Several similarities between Alzheimer's disease and some physiological manifestations of aging in Ts65Dn mice have been reported (Salehi et al, Neuron, 2006, 51, 29-42). One of the manifestations is the increased gene dose and expression of APP in Ts65Dn mice, due to the segmental trisomy of mouse chromosome 16, which includes a third copy of the murine App gene, the mouse ortholog of human APP, the gene encoding APP. Mutations in APP have been associated with increased expression of APP and with familiar Alzheimer's disease (FAD) (Goates et al, Nature, 1991, 349, 704-706). Thus, it can be inferred that over-expression of APP could be one of the causes for the manifestation and loss of memory and acquisition in these mice.
 Increased App gene dose in Ts65Dn mice has been shown to cause increased levels of App mRNA and APP (Salehi et al, Neuron 51: 29-42 (2006)). Because the over-expression of the App gene has been associated with an increase in beta-amyloid plaques in the brain, which in turn has been associated with the cognitive defects seen in Alzheimer's disease, it has been postulated that antisense inhibition of the App gene product should have a favorable effect in preventing, or even reversing cognitive impairment.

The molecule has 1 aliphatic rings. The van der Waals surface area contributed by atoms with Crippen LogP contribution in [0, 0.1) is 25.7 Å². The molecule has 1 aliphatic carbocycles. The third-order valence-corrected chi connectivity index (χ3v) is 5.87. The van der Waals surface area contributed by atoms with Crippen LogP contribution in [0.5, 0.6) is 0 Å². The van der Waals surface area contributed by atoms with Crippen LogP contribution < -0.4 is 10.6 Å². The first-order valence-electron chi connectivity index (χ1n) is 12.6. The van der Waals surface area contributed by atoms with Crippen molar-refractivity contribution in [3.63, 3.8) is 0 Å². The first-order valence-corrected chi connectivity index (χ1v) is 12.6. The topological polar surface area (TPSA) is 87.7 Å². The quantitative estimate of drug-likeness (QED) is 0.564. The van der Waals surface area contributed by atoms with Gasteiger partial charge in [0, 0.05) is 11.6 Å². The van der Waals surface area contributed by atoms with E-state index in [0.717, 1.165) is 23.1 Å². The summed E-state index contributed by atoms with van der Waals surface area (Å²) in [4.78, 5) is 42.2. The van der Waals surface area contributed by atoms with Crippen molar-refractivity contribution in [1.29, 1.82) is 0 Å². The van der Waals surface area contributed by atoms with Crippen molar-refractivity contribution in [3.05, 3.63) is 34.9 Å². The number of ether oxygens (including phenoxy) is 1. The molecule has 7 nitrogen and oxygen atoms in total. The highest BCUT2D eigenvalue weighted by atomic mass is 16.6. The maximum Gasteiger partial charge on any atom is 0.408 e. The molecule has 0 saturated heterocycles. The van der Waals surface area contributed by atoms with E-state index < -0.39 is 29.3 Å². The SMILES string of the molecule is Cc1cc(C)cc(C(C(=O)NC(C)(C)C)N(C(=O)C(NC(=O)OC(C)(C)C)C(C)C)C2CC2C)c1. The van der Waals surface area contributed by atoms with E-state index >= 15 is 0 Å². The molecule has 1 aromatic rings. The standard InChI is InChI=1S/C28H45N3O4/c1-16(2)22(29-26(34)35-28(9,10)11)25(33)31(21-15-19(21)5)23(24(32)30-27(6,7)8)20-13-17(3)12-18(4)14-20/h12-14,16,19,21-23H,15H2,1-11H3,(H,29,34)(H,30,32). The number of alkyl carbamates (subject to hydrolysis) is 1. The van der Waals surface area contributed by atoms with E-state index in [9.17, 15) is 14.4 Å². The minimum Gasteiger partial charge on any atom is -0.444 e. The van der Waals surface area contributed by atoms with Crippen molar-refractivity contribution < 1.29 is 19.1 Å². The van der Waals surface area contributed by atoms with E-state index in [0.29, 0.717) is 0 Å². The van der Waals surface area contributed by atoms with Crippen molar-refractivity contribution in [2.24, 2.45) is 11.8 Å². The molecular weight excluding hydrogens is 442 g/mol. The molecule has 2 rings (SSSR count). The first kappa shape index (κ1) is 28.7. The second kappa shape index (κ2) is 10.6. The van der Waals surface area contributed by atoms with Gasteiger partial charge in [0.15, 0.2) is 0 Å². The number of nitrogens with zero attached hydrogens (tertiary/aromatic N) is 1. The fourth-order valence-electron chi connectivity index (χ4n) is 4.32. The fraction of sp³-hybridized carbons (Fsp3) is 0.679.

Murine OL-1 or a random oligonucleotide was delivered by intravenous (IV) administration to control (AC) or Down's (AD) mice, and behavioral testing was conducted to determine how many attempts or how much time mice required to learn or to remember a task, which was reports as Mean Trials to Criterion." Such testing used has been demonstrated to require areas of the brain known to be involved in learning, memory, and the pathology of AD. Results are shown in FIG. 2.
Determination of Serum Vs. Brain Concentration of OL-1h
 Radiolabeled OL-1 h was delivered intravenously (IV) to mice and concentration in brain versus serum measured in minutes. In FIG. 3 below, the first panel shows that when radioactively labeled OL-1 was injected into the mouse IV, then the OL-1 within an hour had cleared from the blood circulation to reach a lower concentration in blood. The second upper right panel demonstrates that OL-1 has entered the brain with a time course that reaches a plateau between 100 and 300 minutes post injection. The lower 2 panels illustrate that OL-1 in the brain steadily increases compared to the amount in the blood, shown on 2 different timescales. These graphs present the data in the upper panels again but as a ratio of B or brain/S or serum.